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The Longest Day/The Greatest Run


How far would you go to run?

I asked that question in early April after missing the first race of my Running Club’s Grand Prix: I had chickened out of a 100-mile round trip drive for a 7.2 mile run, not least because of the early Sunday morning start the very day after the clocks had gone forward.

But that was then, when I was still in ski mode and not yet driven (or driving) to run all over the Catskills. And to be honest, I still hate early morning weekend races, which seem to defeat the whole purpose of having a space in the week to kick back, open a bottle of wine at night and, even if crying babies don’t let you sleep on, at least get to lie in.

Yet that’s been a major beauty of moving up to these parts. My local Runners Club organizes all manner of activity during the week (when I’m more abstentious and alert), and much of it in the evening (when I am more energetic; I’ve never been a great morning person). Two weeks ago, for example, I took part in a brief Tueday evening race up a mountain: actually, I arrived late from the 30-mile drive, and ran the race solo, clocking my own time on the honor system, after which we walked together down the slippery slope and congregated at the race organizer’s house for beers. And last Tuesday, I was able to log another hour and half of trail running when an ad-hoc group went out around Onteora Lake, and our leader managed to get lost and double the distance. (Back in the car park, the leader then immediately cracked open a bottle of Belhaven as others opened their own chosens bottles; seems like many of these local veterans have admirably trained their bodies to rehdyrate with beer!)

The view from the racetrack at Campbell’s future school. The old guy up front ran a 6:30 mile.

And then last Friday evening, I took part in the fourth of the Club’s Grand Prix events, the Onteora Mile held at the pristine race track belonging to Campbell’s future Middle and High School. Though the heated conditions were not conducive to PRs, it was nonetheless a blast: in all my years of running, I’ve never actually competed on a track, let alone in a seeded group separated by speed. This mile consisted of four laps alongside just six other people, most of whom I now know by name, and I thoroughly enjoyed what was for me the novel sensation of hearing the bell ring at the third lap and deciding to kick. (I ran in a sub-six minute group, and we all came in under that target.)

My legs were shattered for the weekend, but my spirits were high. And there was therefore no way I was going to miss the Summer Solstice Run down at Lake Winnewaska State Park on Wednesday evening, June 21, a slightly shorter version of the After The Leaves race I detailed last November. The foliage is not in multi-colored hue in June, and the 8.7 mile course (inaccurately billed as a 9.3 mile/15k) cuts out the staggeringly beautiful run around Lake Awosting, but still, if any race on earth is worth a 100-mile round trip drive in the middle of the week, surely this is it. The ongoing view of Lake Winnewaska over the first four miles is almost enough to make you forget that you’re running uphill that whole time. Well, almost…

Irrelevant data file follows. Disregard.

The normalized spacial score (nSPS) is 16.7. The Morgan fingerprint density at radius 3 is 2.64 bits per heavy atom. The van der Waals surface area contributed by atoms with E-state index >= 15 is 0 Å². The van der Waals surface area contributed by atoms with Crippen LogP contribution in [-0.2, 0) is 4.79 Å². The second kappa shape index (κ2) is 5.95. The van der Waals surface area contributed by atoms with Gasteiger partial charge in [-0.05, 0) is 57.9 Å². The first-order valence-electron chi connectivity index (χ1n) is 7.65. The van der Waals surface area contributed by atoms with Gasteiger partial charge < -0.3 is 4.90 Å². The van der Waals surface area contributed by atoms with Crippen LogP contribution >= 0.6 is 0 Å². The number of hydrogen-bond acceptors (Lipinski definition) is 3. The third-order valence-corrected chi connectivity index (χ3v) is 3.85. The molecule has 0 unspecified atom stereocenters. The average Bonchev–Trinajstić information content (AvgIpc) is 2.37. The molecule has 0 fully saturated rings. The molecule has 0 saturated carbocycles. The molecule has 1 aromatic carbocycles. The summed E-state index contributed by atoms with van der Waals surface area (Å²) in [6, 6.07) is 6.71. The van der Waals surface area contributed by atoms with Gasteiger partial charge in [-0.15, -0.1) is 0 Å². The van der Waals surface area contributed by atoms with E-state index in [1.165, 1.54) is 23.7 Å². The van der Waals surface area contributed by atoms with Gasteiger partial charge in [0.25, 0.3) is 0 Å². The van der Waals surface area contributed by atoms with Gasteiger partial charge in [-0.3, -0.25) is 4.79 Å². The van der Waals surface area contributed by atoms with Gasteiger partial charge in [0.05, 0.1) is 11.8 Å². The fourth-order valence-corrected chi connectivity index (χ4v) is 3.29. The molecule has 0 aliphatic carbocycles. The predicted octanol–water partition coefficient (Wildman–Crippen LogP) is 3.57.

The view from the start line: Lake Minnwaska shimmering in the Summer Solstice sun.

Like I say, I’ve gotten to know some regulars at the races here – an achievement in itself, given that I barely exchanged a word with any of the many thousands I ran alongside in NYC. (It was something about the runners in New York, too many of whom seemed like stereotypical Upper East Side/West Side types. The people I’ve gotten to know up here are different: they’re all insane, for a start – and I mean that in the nicest possible way.) One man in particular has become something of a friendly competitor; ten years my elder, he beat me in both of April’s races in Kingston, when I was still coming out of ski season. I had him by five seconds on the Onteora Mile and, feeling good when we were given a 5k countdown on the Solstice Run, offered a friendly goodbye, picked up pace, and finished some 30 seconds ahead.

He had no problem with that. Every sportsman has days when they feel like staying in bed – like on the first race of our Grand Prix, when I did just that – and days when they can’t wait to compete, as per Wedneday night. Turned out I was still 39th in a pack that could not have numbered much more than 100, but then I’ve quickly learned that while the fields are smaller up here, they are that much more competitive. The winner clocked these near nine miles of hills and rocks in an almost unfathomable 49 minutes.

The view from the finish line, with free bagels and bananas, but no Belhaven.

I stuck around to chat, stretch out, munch on fruit and bagels and guzzle liters of liquid (no Belhaven after this run!), and only set off home as the sun finally dipped over the mountains on its way to longer nights and shorter days. A couple of miles along the road, like dozens of other cars, I paused at a perfectly placed look-out to enjoy a stunning sunset, the kind that makes you glad to feel alive; I enclose pictures though digital cameras fail to do nature justice. How far would you go to run? When it’s a mid-summer dream like this one, then to the end of the earth.

The view from the Shawangunk Mountains as the sun dips after its longest showing of the year. Though summer only just seems to have started, for those of us in the Northern Hemisphere, every day for the next six months will be shorter than the one before.

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